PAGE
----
Baltimore City

Protesters paint ‘Defund the Police’ outside Baltimore City Hall as council discusses department budget

Crowds of protesters gathered early Friday afternoon before heading to City Hall to voice their opposition to the Baltimore Police Department’s half-billion dollar proposed budget being discussed later by the city council.

More than 100 marchers met first at Baltimore’s Central Booking and Intake Center downtown, while a car caravan gathered at the West Baltimore MARC station, where they displayed signs calling to “Defund BPD." The groups converged outside City Hall as some members of the crowd painted in “Defund the Police” on the pavement of Gay Street.


The city council hearing began at 5:30 p.m. and was to include comments from Police Commissioner Michael Harrison and others on the $550 million budget proposed by Democratic Mayor Bernard C. “Jack” Young. The hearing wraps up a week of budget hearings for the city’s $3 billion operating budget for the next fiscal year that begins July 1.

Because of coronavirus-related restrictions, the budget hearings have been a mix of live and remote participation. The head of the council’s Budget and Appropriations committee and other agency heads have appeared at City Hall while support staff chime in virtually.


Residents can tune in online by following directions on the Council’s website.

The budget discussions come as many across the country question how police departments are funded in the wake of the death of George Floyd in Minneapolis. Floyd’s death, which occurred after police officer knelt on his neck for nearly nine minutes, has ignited weeks of widespread protesting across the country and demands locally and nationally for sweeping police reforms, including calls for “defunding the police.”

The rally took on a festival atmosphere when street artists began to paint “Defund the Police” in pink letters on the pavement while a loudspeaker blasted music. Local street artists participated in the project, but declined to give their names because, one said, the mural had not been authorized by officials. Toward the end of the evening organizers invited bystanders to help place the finishing touches on the letters.

Michaela Brown, executive director of Organizing Black, called it “absolutely amazing” to see so many people taking on a cause her group has advocated for since its founding in 2016.

As a police helicopter hovered overhead, Brown said the message being sent is that communities are more than capable of keeping themselves safe "without the violence that police [inflict].”

Harrison said this week he will defend his department’s budget, which is largely made up of personnel costs and contractual spending for items such as body cameras.

He said he agrees that more needs to be done to address the root causes of crime. But reducing police funding now — in a city reeling from violent crime and a department trying to rebuild itself under a federal consent decree meant to reform it — would be detrimental.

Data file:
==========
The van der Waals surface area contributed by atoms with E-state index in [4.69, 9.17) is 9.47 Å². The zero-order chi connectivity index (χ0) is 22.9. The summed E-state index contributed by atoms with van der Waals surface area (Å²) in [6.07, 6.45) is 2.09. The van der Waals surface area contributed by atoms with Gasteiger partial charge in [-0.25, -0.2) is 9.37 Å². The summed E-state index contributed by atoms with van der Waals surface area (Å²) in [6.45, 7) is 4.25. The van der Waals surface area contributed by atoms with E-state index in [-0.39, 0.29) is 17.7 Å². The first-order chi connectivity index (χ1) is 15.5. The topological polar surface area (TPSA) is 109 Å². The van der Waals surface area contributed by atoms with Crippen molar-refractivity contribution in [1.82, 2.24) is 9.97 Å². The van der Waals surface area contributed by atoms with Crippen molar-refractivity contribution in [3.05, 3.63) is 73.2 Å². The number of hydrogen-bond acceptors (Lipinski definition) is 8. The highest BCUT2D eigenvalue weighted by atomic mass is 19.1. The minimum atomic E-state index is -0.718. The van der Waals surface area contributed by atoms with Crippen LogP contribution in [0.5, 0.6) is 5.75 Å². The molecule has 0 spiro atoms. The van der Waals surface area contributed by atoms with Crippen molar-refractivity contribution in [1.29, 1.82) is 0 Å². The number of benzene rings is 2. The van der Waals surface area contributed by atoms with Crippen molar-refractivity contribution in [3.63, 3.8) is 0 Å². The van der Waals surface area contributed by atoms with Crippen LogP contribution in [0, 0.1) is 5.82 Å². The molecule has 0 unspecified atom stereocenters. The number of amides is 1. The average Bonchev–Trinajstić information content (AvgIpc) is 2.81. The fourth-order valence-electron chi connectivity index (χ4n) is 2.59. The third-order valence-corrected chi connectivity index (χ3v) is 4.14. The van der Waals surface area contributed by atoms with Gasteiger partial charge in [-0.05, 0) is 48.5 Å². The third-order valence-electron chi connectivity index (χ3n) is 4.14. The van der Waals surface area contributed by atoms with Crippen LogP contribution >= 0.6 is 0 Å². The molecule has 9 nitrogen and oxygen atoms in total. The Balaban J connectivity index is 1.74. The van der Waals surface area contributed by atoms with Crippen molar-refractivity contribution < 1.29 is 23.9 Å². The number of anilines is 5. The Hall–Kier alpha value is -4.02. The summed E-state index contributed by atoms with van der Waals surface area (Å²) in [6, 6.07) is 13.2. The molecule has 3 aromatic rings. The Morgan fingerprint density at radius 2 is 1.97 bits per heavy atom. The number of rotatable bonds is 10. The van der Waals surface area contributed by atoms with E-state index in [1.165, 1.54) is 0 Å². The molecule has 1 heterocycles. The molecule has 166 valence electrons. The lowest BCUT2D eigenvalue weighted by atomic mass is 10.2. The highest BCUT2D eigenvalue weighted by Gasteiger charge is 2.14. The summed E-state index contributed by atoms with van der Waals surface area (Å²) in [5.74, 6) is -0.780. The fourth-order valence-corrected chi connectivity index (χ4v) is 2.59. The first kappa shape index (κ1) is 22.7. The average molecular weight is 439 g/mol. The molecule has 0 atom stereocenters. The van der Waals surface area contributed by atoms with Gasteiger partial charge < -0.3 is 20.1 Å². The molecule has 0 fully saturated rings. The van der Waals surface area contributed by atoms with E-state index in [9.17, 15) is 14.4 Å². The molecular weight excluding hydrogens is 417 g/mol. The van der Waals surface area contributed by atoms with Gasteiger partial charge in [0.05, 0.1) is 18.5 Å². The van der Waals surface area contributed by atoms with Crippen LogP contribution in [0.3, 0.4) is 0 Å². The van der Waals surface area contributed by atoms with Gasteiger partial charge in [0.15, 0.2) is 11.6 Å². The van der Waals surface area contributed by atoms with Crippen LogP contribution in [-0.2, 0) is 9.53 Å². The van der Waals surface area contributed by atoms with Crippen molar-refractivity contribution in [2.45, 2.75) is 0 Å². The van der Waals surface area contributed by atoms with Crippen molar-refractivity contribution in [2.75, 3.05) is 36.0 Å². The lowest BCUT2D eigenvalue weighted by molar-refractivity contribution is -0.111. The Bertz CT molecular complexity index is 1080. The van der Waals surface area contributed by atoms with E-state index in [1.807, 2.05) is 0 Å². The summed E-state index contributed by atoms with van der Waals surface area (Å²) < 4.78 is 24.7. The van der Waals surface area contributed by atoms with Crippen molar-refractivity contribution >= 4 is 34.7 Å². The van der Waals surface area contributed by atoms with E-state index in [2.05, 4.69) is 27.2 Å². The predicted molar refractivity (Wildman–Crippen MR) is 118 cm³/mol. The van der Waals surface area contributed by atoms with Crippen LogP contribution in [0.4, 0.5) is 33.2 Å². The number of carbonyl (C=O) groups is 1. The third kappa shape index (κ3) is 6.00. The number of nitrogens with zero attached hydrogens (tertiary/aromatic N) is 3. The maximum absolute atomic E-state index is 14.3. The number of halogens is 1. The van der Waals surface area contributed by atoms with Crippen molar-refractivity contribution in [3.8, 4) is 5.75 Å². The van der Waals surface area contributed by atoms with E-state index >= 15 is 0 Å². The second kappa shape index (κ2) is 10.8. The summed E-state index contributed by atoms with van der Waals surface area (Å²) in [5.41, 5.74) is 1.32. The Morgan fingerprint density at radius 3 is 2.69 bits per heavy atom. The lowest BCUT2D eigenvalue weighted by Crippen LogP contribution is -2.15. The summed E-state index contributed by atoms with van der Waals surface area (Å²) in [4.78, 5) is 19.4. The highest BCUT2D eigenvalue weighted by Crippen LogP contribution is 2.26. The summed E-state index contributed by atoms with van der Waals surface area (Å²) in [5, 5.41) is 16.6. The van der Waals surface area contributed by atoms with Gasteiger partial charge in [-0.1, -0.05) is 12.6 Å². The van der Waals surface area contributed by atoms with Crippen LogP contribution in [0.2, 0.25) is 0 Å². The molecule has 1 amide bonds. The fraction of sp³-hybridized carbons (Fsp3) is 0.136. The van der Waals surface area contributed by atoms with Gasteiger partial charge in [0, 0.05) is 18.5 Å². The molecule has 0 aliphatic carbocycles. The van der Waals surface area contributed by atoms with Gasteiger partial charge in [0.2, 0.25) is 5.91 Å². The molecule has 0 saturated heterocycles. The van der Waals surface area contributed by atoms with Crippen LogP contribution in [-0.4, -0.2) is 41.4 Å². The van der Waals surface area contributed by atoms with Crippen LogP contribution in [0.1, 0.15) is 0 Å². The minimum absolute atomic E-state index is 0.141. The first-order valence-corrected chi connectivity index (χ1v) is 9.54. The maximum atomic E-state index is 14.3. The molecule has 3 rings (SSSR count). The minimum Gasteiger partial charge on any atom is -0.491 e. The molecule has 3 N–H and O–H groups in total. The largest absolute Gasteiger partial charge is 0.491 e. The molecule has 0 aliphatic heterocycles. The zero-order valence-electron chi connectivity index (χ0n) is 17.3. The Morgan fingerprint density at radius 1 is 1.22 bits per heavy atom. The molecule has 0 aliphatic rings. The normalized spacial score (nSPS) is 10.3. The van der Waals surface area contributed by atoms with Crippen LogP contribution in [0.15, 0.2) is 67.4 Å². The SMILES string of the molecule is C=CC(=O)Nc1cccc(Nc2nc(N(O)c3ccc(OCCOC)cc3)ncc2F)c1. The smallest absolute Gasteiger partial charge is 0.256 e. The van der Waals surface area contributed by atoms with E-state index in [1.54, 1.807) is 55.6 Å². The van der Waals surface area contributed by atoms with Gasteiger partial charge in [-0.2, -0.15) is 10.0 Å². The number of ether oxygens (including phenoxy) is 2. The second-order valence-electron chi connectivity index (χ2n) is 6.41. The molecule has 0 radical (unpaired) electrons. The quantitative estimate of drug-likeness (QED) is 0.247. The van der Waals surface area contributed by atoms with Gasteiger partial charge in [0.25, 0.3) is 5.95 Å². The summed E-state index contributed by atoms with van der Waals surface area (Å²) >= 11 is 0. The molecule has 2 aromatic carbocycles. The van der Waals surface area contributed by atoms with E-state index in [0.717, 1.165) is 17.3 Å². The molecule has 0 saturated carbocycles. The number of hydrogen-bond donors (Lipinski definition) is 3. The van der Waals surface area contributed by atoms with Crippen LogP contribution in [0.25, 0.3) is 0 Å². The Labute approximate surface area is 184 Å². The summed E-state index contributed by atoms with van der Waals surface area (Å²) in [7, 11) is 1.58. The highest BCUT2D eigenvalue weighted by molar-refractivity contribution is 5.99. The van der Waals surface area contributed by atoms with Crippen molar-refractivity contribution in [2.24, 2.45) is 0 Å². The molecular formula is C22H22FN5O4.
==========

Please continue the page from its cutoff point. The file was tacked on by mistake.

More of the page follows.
“We can’t do it at the cost of reducing services while I’m in the middle of the highest murder rate in the country and where we are dealing with those things right now,” he said.


Protest organizers, however, want much more drastic measures and are demanding that police budgets be slashed in half, with those savings instead going to community-based mental health services, education and youth programming.

“Police and policing are over funded in Baltimore City at the expense of critical resources communities need to survive and be safe,” the Organizing Black group said in a statement.

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The rally saw participation from a coalition of groups including the Democratic Socialists, the Harm Reduction Coalition, CASA, Black Lives Matter and Organizing Black.

Among the protesters was photographer Levern Nichols, who grew up in the Sandtown-Winchester neighborhood where Freddie Gray, a Baltimore man who died in 2015 from injuries suffered in police custody, had lived. The area has long been traumatized by police, he said. Nichols said he’d like to see that funding go into promoting arts in the once vibrant Pennsylvania Avenue area.

Abraham Tema of CASA said the cause was important to immigrants like him because “we receive the same treatment from the police — sometimes worse.”

Since moving into Baltimore he’s had many bad experiences with law enforcement. “They pull us over for nothing,” he said.


Earlier, a group of protesters met at the MARC station where they outfitted their cars with messages, including writing the names police brutality victims on windshields and side windows. Others used tape to display messages supporting reductions in police budgets.

One truck’s loudspeaker played Kendrick Lamar‘s “Alright” and Childish Gambino’s “This Is America,” two of the songs heard most frequently at demonstrations during the past two weeks of protest.

Baltimore Sun photographer Ulysses Muñoz contributed to this story.